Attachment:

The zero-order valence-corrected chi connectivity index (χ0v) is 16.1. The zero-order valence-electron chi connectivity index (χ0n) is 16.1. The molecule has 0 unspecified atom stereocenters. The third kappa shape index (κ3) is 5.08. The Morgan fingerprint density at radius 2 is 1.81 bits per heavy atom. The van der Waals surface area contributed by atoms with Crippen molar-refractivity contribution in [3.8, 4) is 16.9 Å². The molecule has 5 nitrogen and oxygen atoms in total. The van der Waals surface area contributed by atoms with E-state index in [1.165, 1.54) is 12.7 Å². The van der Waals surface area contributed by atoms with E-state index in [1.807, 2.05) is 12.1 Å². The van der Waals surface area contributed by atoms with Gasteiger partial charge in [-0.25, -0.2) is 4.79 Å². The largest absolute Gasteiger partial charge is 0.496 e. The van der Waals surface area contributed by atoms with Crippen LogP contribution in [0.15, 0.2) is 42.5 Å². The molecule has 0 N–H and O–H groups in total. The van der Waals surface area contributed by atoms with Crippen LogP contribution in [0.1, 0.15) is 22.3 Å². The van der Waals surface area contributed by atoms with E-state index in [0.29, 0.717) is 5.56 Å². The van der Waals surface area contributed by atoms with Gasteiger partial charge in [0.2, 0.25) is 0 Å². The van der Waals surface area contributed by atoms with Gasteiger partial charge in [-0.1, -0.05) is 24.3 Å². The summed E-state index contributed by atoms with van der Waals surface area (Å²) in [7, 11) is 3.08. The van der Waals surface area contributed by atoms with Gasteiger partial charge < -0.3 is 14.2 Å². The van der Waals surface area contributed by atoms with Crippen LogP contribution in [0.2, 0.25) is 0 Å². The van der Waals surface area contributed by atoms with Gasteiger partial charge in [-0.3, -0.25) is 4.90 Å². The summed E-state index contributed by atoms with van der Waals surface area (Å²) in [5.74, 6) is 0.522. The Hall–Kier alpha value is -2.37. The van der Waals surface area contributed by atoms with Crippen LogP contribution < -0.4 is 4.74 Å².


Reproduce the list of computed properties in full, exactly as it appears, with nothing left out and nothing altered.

The zero-order valence-corrected chi connectivity index (χ0v) is 16.1. The zero-order valence-electron chi connectivity index (χ0n) is 16.1. The molecule has 0 unspecified atom stereocenters. The third kappa shape index (κ3) is 5.08. The Morgan fingerprint density at radius 2 is 1.81 bits per heavy atom. The van der Waals surface area contributed by atoms with Crippen molar-refractivity contribution in [3.8, 4) is 16.9 Å². The molecule has 5 nitrogen and oxygen atoms in total. The van der Waals surface area contributed by atoms with E-state index in [1.165, 1.54) is 12.7 Å². The van der Waals surface area contributed by atoms with E-state index in [1.807, 2.05) is 12.1 Å². The van der Waals surface area contributed by atoms with Gasteiger partial charge in [-0.25, -0.2) is 4.79 Å². The largest absolute Gasteiger partial charge is 0.496 e. The van der Waals surface area contributed by atoms with Crippen LogP contribution in [0.15, 0.2) is 42.5 Å². The molecule has 0 N–H and O–H groups in total. The van der Waals surface area contributed by atoms with Crippen LogP contribution in [0.1, 0.15) is 22.3 Å². The van der Waals surface area contributed by atoms with E-state index in [0.29, 0.717) is 5.56 Å². The van der Waals surface area contributed by atoms with Gasteiger partial charge in [0.2, 0.25) is 0 Å². The van der Waals surface area contributed by atoms with Gasteiger partial charge in [-0.1, -0.05) is 24.3 Å². The summed E-state index contributed by atoms with van der Waals surface area (Å²) in [7, 11) is 3.08. The van der Waals surface area contributed by atoms with Gasteiger partial charge < -0.3 is 14.2 Å². The van der Waals surface area contributed by atoms with Crippen LogP contribution in [0.2, 0.25) is 0 Å². The van der Waals surface area contributed by atoms with Gasteiger partial charge in [-0.3, -0.25) is 4.90 Å². The summed E-state index contributed by atoms with van der Waals surface area (Å²) in [5.74, 6) is 0.522. The Hall–Kier alpha value is -2.37. The van der Waals surface area contributed by atoms with Crippen LogP contribution < -0.4 is 4.74 Å².